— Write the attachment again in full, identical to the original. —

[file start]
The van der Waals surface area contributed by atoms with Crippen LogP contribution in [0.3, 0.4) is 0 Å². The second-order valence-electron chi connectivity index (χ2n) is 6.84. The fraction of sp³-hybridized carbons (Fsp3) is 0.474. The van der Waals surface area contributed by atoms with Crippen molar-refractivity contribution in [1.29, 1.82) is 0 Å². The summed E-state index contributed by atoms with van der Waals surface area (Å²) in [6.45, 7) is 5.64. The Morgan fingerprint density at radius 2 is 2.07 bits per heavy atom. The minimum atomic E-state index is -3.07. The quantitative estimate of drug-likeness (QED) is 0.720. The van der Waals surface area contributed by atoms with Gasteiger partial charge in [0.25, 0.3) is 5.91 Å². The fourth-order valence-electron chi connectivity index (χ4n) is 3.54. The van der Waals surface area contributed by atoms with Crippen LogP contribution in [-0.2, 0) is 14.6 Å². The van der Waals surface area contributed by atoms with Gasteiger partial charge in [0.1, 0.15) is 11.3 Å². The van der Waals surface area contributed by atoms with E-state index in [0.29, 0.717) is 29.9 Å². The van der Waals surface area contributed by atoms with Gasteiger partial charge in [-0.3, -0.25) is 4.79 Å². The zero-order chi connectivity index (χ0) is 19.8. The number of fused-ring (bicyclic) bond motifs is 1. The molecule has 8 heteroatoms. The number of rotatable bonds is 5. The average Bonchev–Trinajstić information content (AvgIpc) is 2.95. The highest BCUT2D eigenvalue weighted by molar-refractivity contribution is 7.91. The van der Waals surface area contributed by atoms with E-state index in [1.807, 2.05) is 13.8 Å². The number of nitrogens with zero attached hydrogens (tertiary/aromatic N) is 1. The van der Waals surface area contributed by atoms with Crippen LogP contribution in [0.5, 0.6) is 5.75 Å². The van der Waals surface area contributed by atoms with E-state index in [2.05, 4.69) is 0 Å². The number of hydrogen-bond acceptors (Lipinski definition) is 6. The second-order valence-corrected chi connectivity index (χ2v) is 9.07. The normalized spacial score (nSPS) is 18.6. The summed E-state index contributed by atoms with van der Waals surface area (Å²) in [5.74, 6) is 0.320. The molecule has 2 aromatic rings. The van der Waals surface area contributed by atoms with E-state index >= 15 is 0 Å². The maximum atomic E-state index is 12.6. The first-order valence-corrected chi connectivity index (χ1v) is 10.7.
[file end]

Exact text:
The van der Waals surface area contributed by atoms with Crippen LogP contribution in [0.3, 0.4) is 0 Å². The second-order valence-electron chi connectivity index (χ2n) is 6.84. The fraction of sp³-hybridized carbons (Fsp3) is 0.474. The van der Waals surface area contributed by atoms with Crippen molar-refractivity contribution in [1.29, 1.82) is 0 Å². The summed E-state index contributed by atoms with van der Waals surface area (Å²) in [6.45, 7) is 5.64. The Morgan fingerprint density at radius 2 is 2.07 bits per heavy atom. The minimum atomic E-state index is -3.07. The quantitative estimate of drug-likeness (QED) is 0.720. The van der Waals surface area contributed by atoms with Gasteiger partial charge in [0.25, 0.3) is 5.91 Å². The fourth-order valence-electron chi connectivity index (χ4n) is 3.54. The van der Waals surface area contributed by atoms with Crippen LogP contribution in [-0.2, 0) is 14.6 Å². The van der Waals surface area contributed by atoms with Gasteiger partial charge in [0.1, 0.15) is 11.3 Å². The van der Waals surface area contributed by atoms with E-state index in [0.29, 0.717) is 29.9 Å². The van der Waals surface area contributed by atoms with Gasteiger partial charge in [-0.3, -0.25) is 4.79 Å². The zero-order chi connectivity index (χ0) is 19.8. The number of fused-ring (bicyclic) bond motifs is 1. The molecule has 8 heteroatoms. The number of rotatable bonds is 5. The average Bonchev–Trinajstić information content (AvgIpc) is 2.95. The highest BCUT2D eigenvalue weighted by molar-refractivity contribution is 7.91. The van der Waals surface area contributed by atoms with E-state index in [1.807, 2.05) is 13.8 Å². The number of nitrogens with zero attached hydrogens (tertiary/aromatic N) is 1. The van der Waals surface area contributed by atoms with Crippen LogP contribution in [0.5, 0.6) is 5.75 Å². The van der Waals surface area contributed by atoms with E-state index in [2.05, 4.69) is 0 Å². The number of hydrogen-bond acceptors (Lipinski definition) is 6. The second-order valence-corrected chi connectivity index (χ2v) is 9.07. The normalized spacial score (nSPS) is 18.6. The summed E-state index contributed by atoms with van der Waals surface area (Å²) in [5.74, 6) is 0.320. The molecule has 2 aromatic rings. The van der Waals surface area contributed by atoms with E-state index >= 15 is 0 Å². The maximum atomic E-state index is 12.6. The first-order valence-corrected chi connectivity index (χ1v) is 10.7.